The very first stated goal of the European Union is to promote peace. What began as a project seeking peaceful relations between its members, has become one of the principal global actors in favour of peace and security. On the eve of the commemorations to mark the 75th anniversary of the D-day landings, the European Parliament is participating in the Normandy Global Peace Forum, held in Caen, Normandy on 4 and 5 June 2019. The European Parliamentary Research Service is contributing to the Forum with several studies on peace and security in the world, and the role of the European Union, including: an overview of EU action in favour of peace and security in 2019 and the outlook for the future; a study on the peace and reconciliation process in Colombia; and a new mapping of threats to peace and democracy worldwide, as an introduction to the ‘Normandy Index’.
Presented for the first time at the 2019 Normandy Global Peace Forum, the ‘Normandy Index’ was developed in cooperation with the Institute for Economics and Peace, and as a result of a formal agreement with the region of Normandy, and aims to provide a better analysis of the risks to peace worldwide. This paper sets out the initial findings of the 2019 exercise, complemented by 25 individual country case studies, derived from the Index. It explains how the index can be used to compare peace – defined on the basis of a given country’s performance against a range of predetermined threats – across countries and regions.
Rather than being limited to a simple measure of the lack of conflict on the territory concerned, which could merely give an illusion of stability, the index measures the risks to peace. These threats include climate change, economic crisis, energy dependence, state fragility, the homicide rate, press freedom, and the quality of the democratic process, as well as the incidence of terrorism, armed conflict and the presence of weapons of mass destruction. To illustrate the method, 25 specific case studies focus on countries that have seen both a rise and a fall in the threat to peace. The examples highlight the EU contribution in terms of development, democracy support, economic cooperation, and peacekeeping operations.
Through the measurement of each threat, the index identifies those countries where peace is most fragile, and consequently vulnerable to threat. It is in these regions that EU foreign policy could prioritise diplomatic means of reinforcing resilience to prevent the outbreak of conflict. In contributing to current thinking regarding the situation in 136 countries, the ‘Normandy Index’ measurement of this wider range of threats enables Members of the European Parliament, experts and the wider public to obtain a more nuanced view of the state of peace in the world.
To analyse and explain the European Union contribution to the promotion of peace and security internationally, through its various external policies, a second edition of the EU Peace and Security Outlook provides an overview of the issues and current state of play. It looks first at the concept of peace and the changing nature of the geopolitical environment. It then focuses on the centrality of the promotion of peace and security in the EU’s external action and proceeds to an analysis of the practical pursuit of these principles in the main areas of EU policy: development, democracy support, and security and defence, as well as in the increasingly relevant area of disinformation and foreign influence. The study concludes with an outlook for the future.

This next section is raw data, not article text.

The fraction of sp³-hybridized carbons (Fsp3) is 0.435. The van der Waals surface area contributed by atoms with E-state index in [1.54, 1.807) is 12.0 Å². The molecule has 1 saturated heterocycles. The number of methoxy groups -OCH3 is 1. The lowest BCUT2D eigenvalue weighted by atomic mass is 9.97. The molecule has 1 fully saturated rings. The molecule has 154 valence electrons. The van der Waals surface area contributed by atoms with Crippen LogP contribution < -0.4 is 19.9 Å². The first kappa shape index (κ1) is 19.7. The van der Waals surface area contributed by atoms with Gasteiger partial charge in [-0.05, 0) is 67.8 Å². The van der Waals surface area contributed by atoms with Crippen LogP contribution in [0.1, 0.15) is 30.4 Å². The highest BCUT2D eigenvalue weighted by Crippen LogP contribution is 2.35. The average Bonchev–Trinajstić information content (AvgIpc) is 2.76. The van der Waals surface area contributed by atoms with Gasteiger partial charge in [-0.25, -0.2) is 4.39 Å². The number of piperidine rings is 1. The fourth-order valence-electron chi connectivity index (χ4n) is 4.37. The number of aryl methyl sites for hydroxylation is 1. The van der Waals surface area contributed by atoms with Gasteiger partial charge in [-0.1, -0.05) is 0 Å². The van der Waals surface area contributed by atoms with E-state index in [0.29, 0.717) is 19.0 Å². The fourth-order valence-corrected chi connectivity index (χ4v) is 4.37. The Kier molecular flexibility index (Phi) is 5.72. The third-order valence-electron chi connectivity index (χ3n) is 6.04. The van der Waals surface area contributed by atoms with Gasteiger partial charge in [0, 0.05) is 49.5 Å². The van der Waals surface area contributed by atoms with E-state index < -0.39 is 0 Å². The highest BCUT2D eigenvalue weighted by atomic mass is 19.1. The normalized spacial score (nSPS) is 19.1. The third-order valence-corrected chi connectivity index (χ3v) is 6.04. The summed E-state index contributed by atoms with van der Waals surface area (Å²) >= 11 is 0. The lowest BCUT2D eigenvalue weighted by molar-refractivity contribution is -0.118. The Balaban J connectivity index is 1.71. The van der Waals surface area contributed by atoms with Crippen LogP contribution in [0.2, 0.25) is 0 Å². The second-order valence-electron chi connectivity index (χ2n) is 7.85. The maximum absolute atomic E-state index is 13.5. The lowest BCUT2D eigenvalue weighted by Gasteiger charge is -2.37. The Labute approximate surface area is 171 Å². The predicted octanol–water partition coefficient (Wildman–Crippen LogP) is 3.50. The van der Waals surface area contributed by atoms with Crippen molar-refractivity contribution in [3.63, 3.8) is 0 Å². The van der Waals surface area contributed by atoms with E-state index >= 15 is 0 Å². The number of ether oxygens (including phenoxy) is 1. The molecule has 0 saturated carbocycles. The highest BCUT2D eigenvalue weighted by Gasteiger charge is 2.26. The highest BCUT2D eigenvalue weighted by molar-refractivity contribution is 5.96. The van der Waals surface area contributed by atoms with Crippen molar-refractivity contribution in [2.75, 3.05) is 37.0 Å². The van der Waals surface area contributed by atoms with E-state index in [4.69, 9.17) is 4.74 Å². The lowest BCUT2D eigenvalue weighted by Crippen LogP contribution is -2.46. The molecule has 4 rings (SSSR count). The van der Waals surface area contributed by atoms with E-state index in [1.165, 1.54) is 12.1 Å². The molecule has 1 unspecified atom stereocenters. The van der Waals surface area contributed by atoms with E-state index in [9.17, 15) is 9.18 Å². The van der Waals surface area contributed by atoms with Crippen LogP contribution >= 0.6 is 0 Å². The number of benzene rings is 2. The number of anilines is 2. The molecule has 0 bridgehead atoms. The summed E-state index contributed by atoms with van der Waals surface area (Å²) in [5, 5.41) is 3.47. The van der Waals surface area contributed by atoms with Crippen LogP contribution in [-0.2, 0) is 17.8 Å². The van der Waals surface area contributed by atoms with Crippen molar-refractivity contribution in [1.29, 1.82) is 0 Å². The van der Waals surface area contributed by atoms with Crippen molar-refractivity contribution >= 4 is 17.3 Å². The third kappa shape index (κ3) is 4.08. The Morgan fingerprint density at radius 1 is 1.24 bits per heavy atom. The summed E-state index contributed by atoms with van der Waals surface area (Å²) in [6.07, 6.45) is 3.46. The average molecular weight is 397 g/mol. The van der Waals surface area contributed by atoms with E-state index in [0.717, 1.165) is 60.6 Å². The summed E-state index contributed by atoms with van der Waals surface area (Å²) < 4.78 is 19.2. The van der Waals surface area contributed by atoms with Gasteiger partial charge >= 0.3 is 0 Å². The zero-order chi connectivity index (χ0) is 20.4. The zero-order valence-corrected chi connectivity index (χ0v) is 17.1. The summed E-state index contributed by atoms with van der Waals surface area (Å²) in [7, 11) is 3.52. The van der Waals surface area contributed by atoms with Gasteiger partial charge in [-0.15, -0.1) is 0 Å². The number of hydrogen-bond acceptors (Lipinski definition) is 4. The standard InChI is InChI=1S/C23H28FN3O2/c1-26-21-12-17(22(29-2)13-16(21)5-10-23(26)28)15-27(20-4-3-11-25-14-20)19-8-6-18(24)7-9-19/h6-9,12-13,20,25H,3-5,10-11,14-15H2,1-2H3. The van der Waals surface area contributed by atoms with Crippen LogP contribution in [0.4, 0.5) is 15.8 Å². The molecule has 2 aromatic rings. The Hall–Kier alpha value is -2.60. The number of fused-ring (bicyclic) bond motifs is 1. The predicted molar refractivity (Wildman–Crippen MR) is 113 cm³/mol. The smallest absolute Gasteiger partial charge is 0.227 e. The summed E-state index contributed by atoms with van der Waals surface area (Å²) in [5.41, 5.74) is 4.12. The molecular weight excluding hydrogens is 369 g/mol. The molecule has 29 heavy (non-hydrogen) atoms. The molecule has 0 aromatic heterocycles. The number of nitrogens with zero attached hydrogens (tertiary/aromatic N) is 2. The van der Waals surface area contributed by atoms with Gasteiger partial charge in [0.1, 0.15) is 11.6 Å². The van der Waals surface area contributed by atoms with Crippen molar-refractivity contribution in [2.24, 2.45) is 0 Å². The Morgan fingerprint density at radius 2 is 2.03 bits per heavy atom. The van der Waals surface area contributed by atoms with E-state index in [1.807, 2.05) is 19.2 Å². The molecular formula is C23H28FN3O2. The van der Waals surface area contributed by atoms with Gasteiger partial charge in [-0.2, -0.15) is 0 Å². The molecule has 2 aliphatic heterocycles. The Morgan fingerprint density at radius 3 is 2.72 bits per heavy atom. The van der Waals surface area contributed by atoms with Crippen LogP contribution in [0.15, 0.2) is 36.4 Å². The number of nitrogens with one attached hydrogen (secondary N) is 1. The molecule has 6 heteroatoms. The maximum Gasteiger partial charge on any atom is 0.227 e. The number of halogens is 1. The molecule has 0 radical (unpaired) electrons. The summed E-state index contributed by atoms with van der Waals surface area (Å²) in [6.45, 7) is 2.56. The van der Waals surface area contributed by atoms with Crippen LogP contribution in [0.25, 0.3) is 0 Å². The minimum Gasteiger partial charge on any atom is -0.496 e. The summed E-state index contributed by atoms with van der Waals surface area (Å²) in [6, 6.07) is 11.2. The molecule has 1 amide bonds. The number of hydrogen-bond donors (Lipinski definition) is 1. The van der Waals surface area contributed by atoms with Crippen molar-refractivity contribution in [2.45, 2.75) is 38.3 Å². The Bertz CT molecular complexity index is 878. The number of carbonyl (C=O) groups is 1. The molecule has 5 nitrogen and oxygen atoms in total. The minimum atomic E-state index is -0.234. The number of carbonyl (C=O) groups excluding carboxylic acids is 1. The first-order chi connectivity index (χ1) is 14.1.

Cyber-attacks can be damaging not only to the economy of the EU but also to the democratic foundations in which it is rooted. One way in which cyber threats affect peace and security is by manipulating the online sphere in order to undermine citizens’ trust in institutions, politicians, the state, media or other elements targeted by the perpetrators. This is usually done in parallel with other malicious activities such as disinformation, economic pressure and sometimes even conventional armed warfare –a cocktail known as hybrid threats. Risks from the digital realm have the ability to destabilise governments and political systems, to sow societal divisions and increase the risk of internal and external conflict.
The 2019 global risk report of the World Economic Forum listed cyber-attacks in the top five likely risks and in the top ten risks in terms of their impact. Also part of the global commons together with space and climate change among others, cyberspace is seen as an increasingly contested political space and a potential source of international tension and even interstate conflict. A key challenge faced by law enforcement bodies lies in the difficulty of attributing and tracing cyber perpetrators.
Another is posed by legal and ethical questions regarding the appropriate state response. One of the most notable examples is the 2007 cyber-attack on Estonian public services, which also served as a wake-up call for other countries in terms of the reach of such attacks and the paralysing effects they can have. Others include the WannaCry attack which spread to 300 000 computers in 150 countries and the Petya and NotPetya which caused financial losses of hundreds of millions.
These attacks illustrate a growing trend of targeting strategic sectors and critical infrastructure for the functioning of a society, such as hospitals, government systems or energy companies, as they all depend on online networks. Such societal disruptions also have effects on peace and security as they can result in violent civil unrest, government distrust as well as geopolitical tensions given that some of the biggest cyber-attacks are suspected of being state-sponsored. It is an increasingly accepted fact that resilience to cyber threats requires a collective, collaborative and wide-ranging approach.